Advice has key role to play in improving mental health
Posted: 26 January 2010
Ground-breaking study reveals strong links between social welfare problems, mental health and youth
Youth Access has launched the results of the first ever study focusing on the relationship between social welfare problems, mental health and youth.
The key findings, contained in a new report, With rights in mind, include:
- There are strong associations between social welfare problems (such as homelessness and debt), mental health and youth, regardless from which direction the relationship is viewed.
- Social welfare problems and mental health problems tend to co-occur and can exacerbate each other.
- Particularly strong associations were found amongst NEET young adults and where homelessness was involved.
- The provision of social welfare advice may have a significant beneficial impact on young people's mental health and well-being.
Barbara Rayment, Director of Youth Access, says:
"This study provides tremendously important evidence for policy makers to take into account in formulating cost-effective responses to the impact of the recession. For the majority, the worst of the recession may be over, but Youth Access remains deeply concerned that the continuing rise of youth unemployment will lead to major increases in both social welfare problems and mental health problems in the medium to long term."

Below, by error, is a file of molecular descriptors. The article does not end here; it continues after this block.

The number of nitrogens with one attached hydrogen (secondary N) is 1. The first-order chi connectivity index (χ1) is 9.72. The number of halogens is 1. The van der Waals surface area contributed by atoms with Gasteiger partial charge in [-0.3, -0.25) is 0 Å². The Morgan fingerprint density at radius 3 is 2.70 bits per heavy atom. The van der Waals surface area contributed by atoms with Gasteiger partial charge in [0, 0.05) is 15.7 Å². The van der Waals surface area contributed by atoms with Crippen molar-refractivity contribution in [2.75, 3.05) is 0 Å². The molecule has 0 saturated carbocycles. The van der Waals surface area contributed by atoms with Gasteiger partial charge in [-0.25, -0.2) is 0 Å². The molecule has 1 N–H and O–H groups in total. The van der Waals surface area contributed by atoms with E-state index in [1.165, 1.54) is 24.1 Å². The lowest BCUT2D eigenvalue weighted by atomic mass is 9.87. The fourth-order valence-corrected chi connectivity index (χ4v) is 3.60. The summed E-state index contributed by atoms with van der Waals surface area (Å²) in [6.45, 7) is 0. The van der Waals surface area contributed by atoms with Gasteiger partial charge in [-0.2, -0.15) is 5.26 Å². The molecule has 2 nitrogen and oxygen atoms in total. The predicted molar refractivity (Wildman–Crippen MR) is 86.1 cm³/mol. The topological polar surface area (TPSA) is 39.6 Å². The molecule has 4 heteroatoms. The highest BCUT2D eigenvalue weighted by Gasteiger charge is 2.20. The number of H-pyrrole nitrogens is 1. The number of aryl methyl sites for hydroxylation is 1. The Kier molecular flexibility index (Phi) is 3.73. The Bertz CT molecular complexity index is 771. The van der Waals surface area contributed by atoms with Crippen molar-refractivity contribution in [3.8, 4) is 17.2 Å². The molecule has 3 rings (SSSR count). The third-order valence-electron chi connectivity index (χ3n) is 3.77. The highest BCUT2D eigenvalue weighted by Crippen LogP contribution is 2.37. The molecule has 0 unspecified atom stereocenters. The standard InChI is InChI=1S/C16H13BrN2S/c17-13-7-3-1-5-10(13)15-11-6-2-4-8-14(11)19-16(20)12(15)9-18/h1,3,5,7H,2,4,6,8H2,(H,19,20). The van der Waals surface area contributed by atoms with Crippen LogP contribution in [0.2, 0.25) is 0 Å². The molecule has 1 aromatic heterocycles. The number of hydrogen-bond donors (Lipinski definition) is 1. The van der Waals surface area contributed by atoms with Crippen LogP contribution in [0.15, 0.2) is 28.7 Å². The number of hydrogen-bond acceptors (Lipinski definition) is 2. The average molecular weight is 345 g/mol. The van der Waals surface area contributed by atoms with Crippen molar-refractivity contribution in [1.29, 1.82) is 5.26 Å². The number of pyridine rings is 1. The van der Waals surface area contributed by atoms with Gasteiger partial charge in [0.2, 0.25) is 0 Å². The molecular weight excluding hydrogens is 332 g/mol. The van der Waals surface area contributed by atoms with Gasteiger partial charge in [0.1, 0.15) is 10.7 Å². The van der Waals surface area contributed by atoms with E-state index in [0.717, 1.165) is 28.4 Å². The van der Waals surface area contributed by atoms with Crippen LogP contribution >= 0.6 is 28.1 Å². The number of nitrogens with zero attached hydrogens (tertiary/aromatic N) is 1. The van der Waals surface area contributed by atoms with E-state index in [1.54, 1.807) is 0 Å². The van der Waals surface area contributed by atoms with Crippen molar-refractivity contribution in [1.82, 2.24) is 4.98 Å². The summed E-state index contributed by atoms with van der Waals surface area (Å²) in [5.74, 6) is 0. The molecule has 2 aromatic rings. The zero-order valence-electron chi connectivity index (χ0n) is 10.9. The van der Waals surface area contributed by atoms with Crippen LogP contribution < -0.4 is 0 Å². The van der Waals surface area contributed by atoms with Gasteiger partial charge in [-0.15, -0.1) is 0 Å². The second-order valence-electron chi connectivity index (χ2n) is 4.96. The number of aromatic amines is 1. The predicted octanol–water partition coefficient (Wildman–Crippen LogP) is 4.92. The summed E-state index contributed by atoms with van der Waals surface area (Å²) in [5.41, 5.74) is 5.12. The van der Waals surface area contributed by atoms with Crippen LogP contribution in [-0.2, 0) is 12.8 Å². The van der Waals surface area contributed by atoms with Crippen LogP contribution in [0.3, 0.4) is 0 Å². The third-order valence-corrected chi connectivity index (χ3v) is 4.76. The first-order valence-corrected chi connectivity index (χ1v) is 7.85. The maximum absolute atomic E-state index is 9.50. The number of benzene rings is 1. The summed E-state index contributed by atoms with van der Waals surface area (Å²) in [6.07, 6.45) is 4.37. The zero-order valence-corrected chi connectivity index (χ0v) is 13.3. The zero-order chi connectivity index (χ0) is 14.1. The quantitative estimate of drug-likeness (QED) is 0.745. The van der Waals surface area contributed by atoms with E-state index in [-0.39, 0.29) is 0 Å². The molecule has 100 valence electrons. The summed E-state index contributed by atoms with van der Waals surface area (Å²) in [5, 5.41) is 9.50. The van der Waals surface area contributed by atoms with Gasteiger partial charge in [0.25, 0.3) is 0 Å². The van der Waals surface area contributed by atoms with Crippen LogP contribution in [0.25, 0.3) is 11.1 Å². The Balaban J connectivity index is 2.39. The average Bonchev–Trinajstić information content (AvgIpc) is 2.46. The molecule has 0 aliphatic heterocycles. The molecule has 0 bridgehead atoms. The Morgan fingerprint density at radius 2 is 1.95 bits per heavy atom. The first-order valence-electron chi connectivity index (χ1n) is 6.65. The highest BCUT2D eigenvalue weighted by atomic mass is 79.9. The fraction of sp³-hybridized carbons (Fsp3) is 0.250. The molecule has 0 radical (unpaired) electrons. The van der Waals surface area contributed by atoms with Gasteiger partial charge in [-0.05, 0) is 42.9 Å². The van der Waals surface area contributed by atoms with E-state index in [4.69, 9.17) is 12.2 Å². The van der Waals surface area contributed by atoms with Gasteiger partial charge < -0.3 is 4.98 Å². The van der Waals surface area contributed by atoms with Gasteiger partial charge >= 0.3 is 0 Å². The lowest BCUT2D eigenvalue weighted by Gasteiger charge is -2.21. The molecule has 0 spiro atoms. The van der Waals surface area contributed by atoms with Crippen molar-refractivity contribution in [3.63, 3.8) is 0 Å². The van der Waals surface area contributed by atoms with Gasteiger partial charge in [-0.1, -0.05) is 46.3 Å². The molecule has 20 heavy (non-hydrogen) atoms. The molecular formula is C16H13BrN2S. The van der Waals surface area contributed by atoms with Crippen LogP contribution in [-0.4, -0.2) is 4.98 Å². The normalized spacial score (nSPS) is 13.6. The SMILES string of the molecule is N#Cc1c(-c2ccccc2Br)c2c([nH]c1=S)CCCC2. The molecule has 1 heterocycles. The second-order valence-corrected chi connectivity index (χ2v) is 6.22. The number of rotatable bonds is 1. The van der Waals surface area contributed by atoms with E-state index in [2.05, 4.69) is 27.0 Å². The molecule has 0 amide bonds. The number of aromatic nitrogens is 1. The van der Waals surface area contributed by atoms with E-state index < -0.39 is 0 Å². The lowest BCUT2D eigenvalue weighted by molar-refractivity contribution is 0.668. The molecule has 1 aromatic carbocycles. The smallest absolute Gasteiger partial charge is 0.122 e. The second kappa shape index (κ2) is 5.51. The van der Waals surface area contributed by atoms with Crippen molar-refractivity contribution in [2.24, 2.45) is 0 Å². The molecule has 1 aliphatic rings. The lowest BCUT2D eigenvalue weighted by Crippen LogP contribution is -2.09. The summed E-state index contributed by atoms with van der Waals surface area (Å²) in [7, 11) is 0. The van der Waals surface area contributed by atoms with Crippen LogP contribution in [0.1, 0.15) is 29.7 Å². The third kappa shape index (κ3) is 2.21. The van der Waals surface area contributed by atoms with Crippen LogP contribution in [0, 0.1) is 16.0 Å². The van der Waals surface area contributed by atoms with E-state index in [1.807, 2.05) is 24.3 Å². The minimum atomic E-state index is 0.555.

Youth Access believes that the study's findings have important implications for policy and practice:
- Advice services should be routinely provided alongside services that can provide support for young people's emotional and mental health issues.
- There is a need for joined-up planning at local and national level involving commissioners responsible for advice services, mental health services and integrated youth support services if public resources are to be effectively focussed on those with the most complex needs.
Barbara Rayment says:
"The evidence points clearly to the need for greater investment in multi-disciplinary service models that can provide age appropriate advice, counselling and other support services 'under one roof'."
Read With rights in mind - full report or briefing version